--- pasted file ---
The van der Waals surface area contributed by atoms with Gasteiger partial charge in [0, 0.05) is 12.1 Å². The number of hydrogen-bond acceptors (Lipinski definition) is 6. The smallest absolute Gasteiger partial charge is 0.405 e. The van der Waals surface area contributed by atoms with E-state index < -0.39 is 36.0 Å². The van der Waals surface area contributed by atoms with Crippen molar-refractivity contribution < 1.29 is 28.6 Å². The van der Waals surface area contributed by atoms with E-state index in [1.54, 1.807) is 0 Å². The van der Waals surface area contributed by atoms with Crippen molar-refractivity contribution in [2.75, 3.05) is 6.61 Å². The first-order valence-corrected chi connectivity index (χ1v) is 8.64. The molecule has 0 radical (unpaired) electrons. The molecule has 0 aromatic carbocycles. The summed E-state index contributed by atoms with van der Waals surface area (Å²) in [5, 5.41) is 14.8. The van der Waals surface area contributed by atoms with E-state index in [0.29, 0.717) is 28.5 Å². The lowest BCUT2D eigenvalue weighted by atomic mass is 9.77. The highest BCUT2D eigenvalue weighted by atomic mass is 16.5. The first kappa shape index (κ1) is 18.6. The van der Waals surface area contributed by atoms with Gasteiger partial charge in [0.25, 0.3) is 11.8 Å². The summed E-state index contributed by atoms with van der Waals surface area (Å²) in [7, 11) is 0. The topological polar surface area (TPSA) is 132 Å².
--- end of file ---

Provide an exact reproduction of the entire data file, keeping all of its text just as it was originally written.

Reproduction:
The van der Waals surface area contributed by atoms with Gasteiger partial charge in [0, 0.05) is 12.1 Å². The number of hydrogen-bond acceptors (Lipinski definition) is 6. The smallest absolute Gasteiger partial charge is 0.405 e. The van der Waals surface area contributed by atoms with E-state index < -0.39 is 36.0 Å². The van der Waals surface area contributed by atoms with Crippen molar-refractivity contribution < 1.29 is 28.6 Å². The van der Waals surface area contributed by atoms with E-state index in [1.54, 1.807) is 0 Å². The van der Waals surface area contributed by atoms with Crippen molar-refractivity contribution in [2.75, 3.05) is 6.61 Å². The first-order valence-corrected chi connectivity index (χ1v) is 8.64. The molecule has 0 radical (unpaired) electrons. The molecule has 0 aromatic carbocycles. The summed E-state index contributed by atoms with van der Waals surface area (Å²) in [5, 5.41) is 14.8. The van der Waals surface area contributed by atoms with E-state index in [0.29, 0.717) is 28.5 Å². The lowest BCUT2D eigenvalue weighted by atomic mass is 9.77. The highest BCUT2D eigenvalue weighted by atomic mass is 16.5. The first kappa shape index (κ1) is 18.6. The van der Waals surface area contributed by atoms with Gasteiger partial charge in [0.25, 0.3) is 11.8 Å². The summed E-state index contributed by atoms with van der Waals surface area (Å²) in [7, 11) is 0. The topological polar surface area (TPSA) is 132 Å².